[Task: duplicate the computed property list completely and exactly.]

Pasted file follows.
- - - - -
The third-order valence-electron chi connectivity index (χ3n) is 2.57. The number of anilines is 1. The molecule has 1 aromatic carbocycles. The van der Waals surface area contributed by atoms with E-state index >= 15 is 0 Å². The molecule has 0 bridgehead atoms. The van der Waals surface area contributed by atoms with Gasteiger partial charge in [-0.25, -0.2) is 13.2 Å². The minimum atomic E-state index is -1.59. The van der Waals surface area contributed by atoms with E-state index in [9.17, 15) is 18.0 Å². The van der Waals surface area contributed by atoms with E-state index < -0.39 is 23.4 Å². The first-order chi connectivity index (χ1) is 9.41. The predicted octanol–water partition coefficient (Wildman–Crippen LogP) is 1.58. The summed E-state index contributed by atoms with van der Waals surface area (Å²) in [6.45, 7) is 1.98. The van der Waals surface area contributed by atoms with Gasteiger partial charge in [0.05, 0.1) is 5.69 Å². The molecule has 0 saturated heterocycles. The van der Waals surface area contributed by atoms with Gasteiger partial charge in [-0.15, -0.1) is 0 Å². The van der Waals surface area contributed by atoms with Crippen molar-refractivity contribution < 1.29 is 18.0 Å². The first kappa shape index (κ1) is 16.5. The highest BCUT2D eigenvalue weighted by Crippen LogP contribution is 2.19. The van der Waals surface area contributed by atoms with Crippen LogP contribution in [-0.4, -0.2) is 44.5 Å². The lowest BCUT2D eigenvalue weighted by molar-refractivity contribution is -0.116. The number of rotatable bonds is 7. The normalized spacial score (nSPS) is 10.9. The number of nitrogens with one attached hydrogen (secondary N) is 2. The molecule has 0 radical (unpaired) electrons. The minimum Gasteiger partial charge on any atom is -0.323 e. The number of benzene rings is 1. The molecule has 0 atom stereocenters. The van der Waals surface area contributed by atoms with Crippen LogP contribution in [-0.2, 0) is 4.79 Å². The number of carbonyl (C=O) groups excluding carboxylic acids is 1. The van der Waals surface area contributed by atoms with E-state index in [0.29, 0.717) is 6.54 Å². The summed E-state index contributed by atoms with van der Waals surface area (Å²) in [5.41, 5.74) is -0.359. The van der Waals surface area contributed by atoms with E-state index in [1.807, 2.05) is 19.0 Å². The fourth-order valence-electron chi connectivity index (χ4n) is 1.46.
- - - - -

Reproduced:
The third-order valence-electron chi connectivity index (χ3n) is 2.57. The number of anilines is 1. The molecule has 1 aromatic carbocycles. The van der Waals surface area contributed by atoms with E-state index >= 15 is 0 Å². The molecule has 0 bridgehead atoms. The van der Waals surface area contributed by atoms with Gasteiger partial charge in [-0.25, -0.2) is 13.2 Å². The minimum atomic E-state index is -1.59. The van der Waals surface area contributed by atoms with E-state index in [9.17, 15) is 18.0 Å². The van der Waals surface area contributed by atoms with E-state index < -0.39 is 23.4 Å². The first-order chi connectivity index (χ1) is 9.41. The predicted octanol–water partition coefficient (Wildman–Crippen LogP) is 1.58. The summed E-state index contributed by atoms with van der Waals surface area (Å²) in [6.45, 7) is 1.98. The van der Waals surface area contributed by atoms with Gasteiger partial charge in [0.05, 0.1) is 5.69 Å². The molecule has 0 saturated heterocycles. The van der Waals surface area contributed by atoms with Gasteiger partial charge in [-0.15, -0.1) is 0 Å². The van der Waals surface area contributed by atoms with Crippen molar-refractivity contribution < 1.29 is 18.0 Å². The first kappa shape index (κ1) is 16.5. The highest BCUT2D eigenvalue weighted by Crippen LogP contribution is 2.19. The van der Waals surface area contributed by atoms with Crippen LogP contribution in [-0.4, -0.2) is 44.5 Å². The lowest BCUT2D eigenvalue weighted by molar-refractivity contribution is -0.116. The number of rotatable bonds is 7. The normalized spacial score (nSPS) is 10.9. The number of nitrogens with one attached hydrogen (secondary N) is 2. The molecule has 0 radical (unpaired) electrons. The minimum Gasteiger partial charge on any atom is -0.323 e. The number of benzene rings is 1. The molecule has 0 atom stereocenters. The van der Waals surface area contributed by atoms with Crippen LogP contribution in [-0.2, 0) is 4.79 Å². The number of carbonyl (C=O) groups excluding carboxylic acids is 1. The van der Waals surface area contributed by atoms with E-state index in [0.29, 0.717) is 6.54 Å². The summed E-state index contributed by atoms with van der Waals surface area (Å²) in [5.41, 5.74) is -0.359. The van der Waals surface area contributed by atoms with E-state index in [1.807, 2.05) is 19.0 Å². The fourth-order valence-electron chi connectivity index (χ4n) is 1.46.